Most of the fungi I glimpse at in the soil is through the lens of a microscope, so I love it when I see it first hand in our composts.
🍄 Fungi are microscopic cells that usually grow as long threads or strands and they play a vital role in plant health as well as contributing to our ecosystem.
🍄 Along with bacteria, fungi are important as decomposers in the Soil Food Web, converting hard-to-digest organic material into forms that other organisms can use.
🍄 Fungal strands bind soil particles together, forming stable aggregates that help increase water infiltration and soil water holding capacity.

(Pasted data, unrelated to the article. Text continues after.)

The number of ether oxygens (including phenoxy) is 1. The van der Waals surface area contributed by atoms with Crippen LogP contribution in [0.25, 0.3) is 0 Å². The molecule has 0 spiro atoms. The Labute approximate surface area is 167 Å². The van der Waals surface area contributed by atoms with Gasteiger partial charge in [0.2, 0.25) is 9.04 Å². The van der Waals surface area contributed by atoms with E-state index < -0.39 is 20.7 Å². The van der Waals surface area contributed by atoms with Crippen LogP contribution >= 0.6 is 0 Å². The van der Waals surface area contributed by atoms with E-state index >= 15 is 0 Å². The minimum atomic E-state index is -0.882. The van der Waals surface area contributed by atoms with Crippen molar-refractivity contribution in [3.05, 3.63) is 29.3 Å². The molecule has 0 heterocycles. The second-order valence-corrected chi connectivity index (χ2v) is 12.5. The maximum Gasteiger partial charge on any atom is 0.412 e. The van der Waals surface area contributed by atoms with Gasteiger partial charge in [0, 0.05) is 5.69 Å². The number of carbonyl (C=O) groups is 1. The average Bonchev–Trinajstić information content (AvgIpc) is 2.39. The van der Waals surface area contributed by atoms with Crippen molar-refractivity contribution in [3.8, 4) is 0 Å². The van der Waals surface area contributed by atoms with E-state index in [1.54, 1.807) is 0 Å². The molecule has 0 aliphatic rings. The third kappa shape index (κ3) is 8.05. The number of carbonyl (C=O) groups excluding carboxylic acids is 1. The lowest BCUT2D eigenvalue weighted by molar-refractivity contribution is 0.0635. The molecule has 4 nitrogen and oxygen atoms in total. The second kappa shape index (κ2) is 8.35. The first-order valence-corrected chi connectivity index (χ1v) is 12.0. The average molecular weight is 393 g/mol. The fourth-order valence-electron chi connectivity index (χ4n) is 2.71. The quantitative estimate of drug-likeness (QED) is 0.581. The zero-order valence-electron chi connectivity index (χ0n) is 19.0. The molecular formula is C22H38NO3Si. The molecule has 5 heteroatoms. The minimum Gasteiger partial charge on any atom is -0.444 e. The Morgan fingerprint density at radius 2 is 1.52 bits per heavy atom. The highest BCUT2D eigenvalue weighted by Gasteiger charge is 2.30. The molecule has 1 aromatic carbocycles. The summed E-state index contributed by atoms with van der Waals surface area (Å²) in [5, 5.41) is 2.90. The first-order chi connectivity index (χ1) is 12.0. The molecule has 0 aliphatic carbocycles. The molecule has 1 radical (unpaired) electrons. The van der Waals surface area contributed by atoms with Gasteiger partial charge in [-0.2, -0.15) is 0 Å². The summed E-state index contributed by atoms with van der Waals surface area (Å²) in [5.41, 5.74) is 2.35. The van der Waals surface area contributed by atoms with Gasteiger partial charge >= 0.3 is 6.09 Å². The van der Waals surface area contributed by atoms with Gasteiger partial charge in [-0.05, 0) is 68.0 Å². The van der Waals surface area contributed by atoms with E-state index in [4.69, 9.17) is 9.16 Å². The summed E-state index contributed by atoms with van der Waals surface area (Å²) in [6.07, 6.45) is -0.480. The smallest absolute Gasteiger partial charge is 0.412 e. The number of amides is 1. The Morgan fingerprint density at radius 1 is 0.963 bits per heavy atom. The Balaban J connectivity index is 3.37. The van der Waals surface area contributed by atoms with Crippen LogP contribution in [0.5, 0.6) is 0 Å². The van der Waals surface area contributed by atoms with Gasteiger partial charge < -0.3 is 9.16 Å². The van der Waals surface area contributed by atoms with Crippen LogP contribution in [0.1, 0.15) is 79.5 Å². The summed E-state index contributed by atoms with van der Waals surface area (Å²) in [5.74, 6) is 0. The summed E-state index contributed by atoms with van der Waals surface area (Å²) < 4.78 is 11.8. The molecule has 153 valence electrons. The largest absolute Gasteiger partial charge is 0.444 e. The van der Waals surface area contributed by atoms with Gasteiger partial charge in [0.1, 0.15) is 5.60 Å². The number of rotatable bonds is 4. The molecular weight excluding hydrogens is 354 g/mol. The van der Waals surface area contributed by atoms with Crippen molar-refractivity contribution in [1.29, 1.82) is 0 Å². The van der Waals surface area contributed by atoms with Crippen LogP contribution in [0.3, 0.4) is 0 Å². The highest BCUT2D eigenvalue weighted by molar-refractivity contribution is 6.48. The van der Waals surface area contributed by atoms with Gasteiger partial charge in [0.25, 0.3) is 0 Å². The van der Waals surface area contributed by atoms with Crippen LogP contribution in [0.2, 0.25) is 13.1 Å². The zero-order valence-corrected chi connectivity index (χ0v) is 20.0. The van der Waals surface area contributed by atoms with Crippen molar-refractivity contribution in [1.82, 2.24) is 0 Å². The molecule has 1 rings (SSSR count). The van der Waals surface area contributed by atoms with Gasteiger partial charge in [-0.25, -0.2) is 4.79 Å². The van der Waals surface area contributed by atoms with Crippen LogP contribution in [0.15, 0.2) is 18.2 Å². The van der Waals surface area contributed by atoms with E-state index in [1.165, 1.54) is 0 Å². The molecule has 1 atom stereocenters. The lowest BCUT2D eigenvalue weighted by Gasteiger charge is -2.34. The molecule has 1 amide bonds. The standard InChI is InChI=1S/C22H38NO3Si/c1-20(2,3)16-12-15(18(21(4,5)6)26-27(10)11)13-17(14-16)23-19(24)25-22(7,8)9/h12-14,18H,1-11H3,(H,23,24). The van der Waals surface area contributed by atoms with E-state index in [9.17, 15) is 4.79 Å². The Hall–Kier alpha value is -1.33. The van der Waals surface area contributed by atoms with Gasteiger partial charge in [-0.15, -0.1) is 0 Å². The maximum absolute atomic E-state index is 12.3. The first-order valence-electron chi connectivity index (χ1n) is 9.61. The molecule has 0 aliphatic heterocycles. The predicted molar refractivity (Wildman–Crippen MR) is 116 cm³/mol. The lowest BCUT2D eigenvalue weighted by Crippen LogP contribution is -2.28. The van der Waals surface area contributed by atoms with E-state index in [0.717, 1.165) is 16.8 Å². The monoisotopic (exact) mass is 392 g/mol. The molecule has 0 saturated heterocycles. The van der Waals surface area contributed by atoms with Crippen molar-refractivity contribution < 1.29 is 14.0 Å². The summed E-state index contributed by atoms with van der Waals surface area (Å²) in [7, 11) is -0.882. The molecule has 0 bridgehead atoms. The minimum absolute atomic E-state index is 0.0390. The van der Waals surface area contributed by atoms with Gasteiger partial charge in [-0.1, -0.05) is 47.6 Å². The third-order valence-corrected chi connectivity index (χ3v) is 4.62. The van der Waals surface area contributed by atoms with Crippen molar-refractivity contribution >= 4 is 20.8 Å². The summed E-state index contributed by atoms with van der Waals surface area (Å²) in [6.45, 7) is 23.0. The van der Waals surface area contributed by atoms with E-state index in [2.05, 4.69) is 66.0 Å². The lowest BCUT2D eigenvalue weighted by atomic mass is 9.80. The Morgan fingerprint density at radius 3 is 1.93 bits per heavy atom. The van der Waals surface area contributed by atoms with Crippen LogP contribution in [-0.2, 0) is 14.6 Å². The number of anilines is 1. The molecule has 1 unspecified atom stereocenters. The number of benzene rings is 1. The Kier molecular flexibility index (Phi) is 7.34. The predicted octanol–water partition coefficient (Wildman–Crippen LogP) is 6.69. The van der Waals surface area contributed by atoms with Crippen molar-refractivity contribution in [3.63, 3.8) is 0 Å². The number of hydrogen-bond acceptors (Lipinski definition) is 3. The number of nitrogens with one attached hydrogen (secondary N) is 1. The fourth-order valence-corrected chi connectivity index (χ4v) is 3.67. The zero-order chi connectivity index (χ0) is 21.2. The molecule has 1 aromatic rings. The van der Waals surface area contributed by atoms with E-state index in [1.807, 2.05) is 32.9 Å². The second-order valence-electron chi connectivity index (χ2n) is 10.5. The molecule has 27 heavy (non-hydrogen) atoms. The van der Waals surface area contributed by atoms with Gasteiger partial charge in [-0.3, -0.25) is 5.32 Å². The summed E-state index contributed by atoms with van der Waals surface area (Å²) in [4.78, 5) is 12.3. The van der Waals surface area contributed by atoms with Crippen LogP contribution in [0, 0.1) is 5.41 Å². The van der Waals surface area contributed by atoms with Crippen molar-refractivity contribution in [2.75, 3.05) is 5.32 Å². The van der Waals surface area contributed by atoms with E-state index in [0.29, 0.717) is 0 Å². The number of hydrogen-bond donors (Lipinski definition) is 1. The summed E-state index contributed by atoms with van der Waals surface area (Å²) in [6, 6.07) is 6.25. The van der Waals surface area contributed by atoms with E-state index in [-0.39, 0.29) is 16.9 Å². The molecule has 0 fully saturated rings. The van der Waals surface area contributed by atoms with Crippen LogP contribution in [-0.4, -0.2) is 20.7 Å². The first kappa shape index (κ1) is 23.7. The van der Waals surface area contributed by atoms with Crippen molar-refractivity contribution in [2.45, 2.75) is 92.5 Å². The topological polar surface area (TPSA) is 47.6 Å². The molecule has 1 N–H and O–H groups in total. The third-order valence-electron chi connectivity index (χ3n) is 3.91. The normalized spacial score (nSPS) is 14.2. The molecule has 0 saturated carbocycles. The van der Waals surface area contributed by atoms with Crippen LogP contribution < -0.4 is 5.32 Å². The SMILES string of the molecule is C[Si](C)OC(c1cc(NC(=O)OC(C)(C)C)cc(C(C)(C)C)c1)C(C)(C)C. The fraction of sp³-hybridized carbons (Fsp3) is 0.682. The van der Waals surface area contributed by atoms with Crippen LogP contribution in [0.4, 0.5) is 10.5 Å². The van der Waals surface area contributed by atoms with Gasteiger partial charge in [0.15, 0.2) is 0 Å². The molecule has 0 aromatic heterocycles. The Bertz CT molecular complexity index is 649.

🍄 Mycorrhizae are symbiotic relationships that form between fungi and plants. The plant provides the fungi with carbohydrates formed from photosynthesis and the fungi providing increased water and nutrient absorption capabilities.
🍄 The vast network of mycorrhizal fungi found in forests allows trees to warn each other about pests, drought, and disease.
🍄 Glomalin, (a by-product from mycorrhizal fungi), can capture and store carbon in the soil, removing it from the atmosphere.
To protect your fungal friends, use no-till practices in your garden, keep living roots in the soil at all times and never use broad spectrum fungicides or high levels of nitrogen or phosphorus fertiliser.